Bradberry said his strategy may pay off in Iowa and particularly on Super Tuesday, when the greatest number of states hold their primary elections. In 2016, Super Tuesday falls on March 1.

“In this election, Super Tuesday is really a southern Super Tuesday because you have several Deep South states taking part, in addition to Oklahoma and Texas,” she said. “And these states have a lot of highly religious Republican voters.”

She’s not ruling out Rubio’s potential, though. She noted that the Florida senator performed well in the most recent debate and came out strong in the recent Public Policy Polling poll, in which likely Republican voters were asked for second presidential choice.

“Rubio has a broad appeal,” she said. “When people are asked to consider the possibility that their first choice won’t make it, they are comfortable going to Rubio. And what’s really intriguing is that he was the second choice of voters with very diverse preferences for their first-choice candidates, including those who support New Jersey Gov. Chris Christie, businesswoman Carly Fiorina and former Arkansas Gov. Mike Huckabee.”

Bradberry also noted that Rubio’s support has increased among Tea Party Republicans, as well as among evangelicals. She said that as a result, tomorrow night’s debate is an important opportunity for Rubio to build on his momentum in the polls.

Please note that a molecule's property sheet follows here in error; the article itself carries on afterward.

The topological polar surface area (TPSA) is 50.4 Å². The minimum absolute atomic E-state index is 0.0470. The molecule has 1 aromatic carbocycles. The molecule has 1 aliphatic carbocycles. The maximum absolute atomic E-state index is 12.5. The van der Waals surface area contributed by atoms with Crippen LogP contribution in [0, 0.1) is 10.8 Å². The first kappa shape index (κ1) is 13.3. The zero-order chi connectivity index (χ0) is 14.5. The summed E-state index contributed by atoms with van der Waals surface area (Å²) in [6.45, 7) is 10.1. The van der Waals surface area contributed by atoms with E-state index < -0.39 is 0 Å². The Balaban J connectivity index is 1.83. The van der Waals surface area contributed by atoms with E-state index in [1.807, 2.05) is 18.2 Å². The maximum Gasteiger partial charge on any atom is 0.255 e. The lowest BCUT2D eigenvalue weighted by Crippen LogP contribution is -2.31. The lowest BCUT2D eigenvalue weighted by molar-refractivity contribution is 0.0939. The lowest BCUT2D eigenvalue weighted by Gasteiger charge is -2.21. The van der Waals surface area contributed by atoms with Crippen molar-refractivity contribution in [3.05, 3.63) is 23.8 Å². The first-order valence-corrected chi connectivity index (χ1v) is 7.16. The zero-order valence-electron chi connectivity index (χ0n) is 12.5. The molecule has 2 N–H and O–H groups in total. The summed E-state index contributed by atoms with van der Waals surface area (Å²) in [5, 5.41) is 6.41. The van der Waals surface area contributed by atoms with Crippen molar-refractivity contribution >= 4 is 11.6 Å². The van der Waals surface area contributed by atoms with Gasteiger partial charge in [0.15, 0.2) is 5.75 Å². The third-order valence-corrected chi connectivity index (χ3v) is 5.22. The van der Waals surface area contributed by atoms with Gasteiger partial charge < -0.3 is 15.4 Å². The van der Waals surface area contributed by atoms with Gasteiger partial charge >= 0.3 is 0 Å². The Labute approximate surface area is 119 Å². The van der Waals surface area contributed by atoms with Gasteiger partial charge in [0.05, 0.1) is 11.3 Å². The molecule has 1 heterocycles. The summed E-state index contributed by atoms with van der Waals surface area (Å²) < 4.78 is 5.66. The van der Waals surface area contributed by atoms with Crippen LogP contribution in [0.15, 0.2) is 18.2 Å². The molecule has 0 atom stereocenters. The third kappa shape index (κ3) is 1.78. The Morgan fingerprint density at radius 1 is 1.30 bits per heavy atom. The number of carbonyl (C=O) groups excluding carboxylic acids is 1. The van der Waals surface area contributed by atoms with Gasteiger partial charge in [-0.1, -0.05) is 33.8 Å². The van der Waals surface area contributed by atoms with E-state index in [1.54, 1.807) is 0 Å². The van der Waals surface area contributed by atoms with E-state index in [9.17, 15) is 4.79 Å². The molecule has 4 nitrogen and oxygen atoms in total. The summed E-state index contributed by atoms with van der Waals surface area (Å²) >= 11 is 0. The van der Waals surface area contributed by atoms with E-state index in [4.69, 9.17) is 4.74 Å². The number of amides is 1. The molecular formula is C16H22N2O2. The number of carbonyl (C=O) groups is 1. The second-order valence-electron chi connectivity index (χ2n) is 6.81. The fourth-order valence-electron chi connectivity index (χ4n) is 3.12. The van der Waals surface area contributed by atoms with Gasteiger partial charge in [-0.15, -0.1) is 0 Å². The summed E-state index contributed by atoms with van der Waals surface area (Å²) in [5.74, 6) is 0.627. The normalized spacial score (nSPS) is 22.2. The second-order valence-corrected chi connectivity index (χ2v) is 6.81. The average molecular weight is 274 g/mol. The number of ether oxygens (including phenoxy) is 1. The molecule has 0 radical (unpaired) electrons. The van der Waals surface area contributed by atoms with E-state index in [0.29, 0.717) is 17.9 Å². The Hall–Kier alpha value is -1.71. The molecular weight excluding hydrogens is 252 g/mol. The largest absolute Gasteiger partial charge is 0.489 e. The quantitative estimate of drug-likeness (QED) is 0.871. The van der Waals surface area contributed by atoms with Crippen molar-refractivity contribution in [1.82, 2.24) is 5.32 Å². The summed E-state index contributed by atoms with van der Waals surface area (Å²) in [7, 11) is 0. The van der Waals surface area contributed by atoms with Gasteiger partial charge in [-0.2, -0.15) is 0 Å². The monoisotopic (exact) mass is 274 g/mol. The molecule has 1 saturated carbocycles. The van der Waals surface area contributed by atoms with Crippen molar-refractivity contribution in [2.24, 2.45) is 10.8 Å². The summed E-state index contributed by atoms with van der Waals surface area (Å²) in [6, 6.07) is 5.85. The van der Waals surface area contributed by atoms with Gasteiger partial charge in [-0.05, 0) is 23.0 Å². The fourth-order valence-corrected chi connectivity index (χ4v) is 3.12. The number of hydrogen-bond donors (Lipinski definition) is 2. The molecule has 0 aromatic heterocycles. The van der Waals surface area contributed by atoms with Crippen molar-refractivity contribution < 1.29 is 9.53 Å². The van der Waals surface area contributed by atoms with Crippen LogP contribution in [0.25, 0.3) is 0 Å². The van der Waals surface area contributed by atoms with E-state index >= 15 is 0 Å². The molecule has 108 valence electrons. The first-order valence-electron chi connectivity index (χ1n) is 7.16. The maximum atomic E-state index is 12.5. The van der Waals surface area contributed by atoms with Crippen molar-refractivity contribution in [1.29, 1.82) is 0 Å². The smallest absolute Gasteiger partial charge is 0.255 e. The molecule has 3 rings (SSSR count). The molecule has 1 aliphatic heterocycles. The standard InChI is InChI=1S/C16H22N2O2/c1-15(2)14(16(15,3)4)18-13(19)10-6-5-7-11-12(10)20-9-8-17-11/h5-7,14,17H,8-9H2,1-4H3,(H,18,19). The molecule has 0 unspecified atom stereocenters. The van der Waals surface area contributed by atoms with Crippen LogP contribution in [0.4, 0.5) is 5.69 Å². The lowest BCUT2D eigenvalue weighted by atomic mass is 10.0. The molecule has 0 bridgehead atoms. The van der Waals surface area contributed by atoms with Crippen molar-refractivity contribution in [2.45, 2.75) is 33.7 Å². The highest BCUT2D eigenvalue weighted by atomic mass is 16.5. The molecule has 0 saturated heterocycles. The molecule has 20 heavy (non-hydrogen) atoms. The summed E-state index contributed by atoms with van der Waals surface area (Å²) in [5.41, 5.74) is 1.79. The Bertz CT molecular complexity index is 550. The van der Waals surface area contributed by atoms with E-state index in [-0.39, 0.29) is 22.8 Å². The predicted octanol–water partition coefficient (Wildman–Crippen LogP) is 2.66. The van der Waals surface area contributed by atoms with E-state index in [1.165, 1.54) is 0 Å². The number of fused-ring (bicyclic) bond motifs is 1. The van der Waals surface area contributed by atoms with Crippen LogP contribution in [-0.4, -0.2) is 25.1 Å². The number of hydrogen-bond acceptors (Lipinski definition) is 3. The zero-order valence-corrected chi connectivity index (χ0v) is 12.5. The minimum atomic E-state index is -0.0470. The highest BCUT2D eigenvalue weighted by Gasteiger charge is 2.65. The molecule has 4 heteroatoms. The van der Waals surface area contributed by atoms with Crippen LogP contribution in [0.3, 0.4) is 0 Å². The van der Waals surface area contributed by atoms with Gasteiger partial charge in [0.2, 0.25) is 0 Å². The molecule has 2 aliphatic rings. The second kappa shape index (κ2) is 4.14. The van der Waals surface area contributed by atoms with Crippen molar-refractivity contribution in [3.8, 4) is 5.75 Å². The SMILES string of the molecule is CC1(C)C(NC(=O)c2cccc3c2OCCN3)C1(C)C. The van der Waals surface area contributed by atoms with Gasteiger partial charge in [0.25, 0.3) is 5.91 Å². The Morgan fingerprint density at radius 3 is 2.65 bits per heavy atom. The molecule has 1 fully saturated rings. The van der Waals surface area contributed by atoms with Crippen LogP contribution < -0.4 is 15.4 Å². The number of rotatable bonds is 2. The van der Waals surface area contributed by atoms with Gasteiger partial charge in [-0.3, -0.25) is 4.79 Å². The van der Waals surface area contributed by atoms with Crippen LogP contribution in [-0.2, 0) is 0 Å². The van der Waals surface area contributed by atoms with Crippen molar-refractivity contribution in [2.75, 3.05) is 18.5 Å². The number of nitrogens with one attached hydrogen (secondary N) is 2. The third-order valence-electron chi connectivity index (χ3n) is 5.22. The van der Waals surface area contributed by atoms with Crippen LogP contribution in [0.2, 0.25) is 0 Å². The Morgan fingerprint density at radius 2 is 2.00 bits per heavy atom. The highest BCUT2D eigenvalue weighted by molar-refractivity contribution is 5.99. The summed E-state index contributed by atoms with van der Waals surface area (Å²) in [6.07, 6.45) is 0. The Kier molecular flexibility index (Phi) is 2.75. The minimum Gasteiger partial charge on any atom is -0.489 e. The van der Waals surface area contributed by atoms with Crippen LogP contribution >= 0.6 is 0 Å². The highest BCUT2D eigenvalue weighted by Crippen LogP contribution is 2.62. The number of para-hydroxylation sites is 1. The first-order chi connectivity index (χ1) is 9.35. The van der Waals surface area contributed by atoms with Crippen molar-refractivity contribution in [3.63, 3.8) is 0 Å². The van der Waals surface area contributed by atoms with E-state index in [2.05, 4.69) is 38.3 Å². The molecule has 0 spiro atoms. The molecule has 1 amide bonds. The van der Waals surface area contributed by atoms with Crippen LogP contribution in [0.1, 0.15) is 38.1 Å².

Bradberry, however, cautioned that polls in October can tell us only so much.

“As we get closer to the first contests in February, highly religious Republican voters will be paying closer attention to which candidate really speaks to them,” she said. “They will be focusing on the issues that matter to religious Republicans, and on the candidate who most explicitly communicates to them, ‘I am one of you.’

“That’s what Ted Cruz has been desperately trying to do,” she continued. “So, I will be watching to see whether any of the candidates will appeal explicitly to these voters tomorrow night. And if the moderators bring up Carson’s comments about a Muslim candidate for president, it will be interesting to see how not only he responds, but how the other candidates respond as well.”

But where does all of this leave Trump, the candidate who has been leading the polls for months and who has made the most headlines?

“What’s interesting about Trump is he’s doing well enough among evangelicals, yet he certainly is not changing who he is just to please religious Republicans,” Bradberry said. “That says to me that he is also eyeing the general election. Carson is going to have a tougher time making that pivot. Cruz also would have an extremely difficult time appealing in the general election to a broad range of voters, not only because he’s been so focused on religious Republicans, but because of his intransigence as a senator.”

What ultimately makes this race so interesting, Bradberry said, is the unpredictability Trump’s candidacy has added to the mix.

“The things we know from political science and conventional political wisdom do not apply to the singularity that is Donald Trump,” she said. “It’s like a cliff-hanger movie, but we won’t know how it ends for at least four more months.”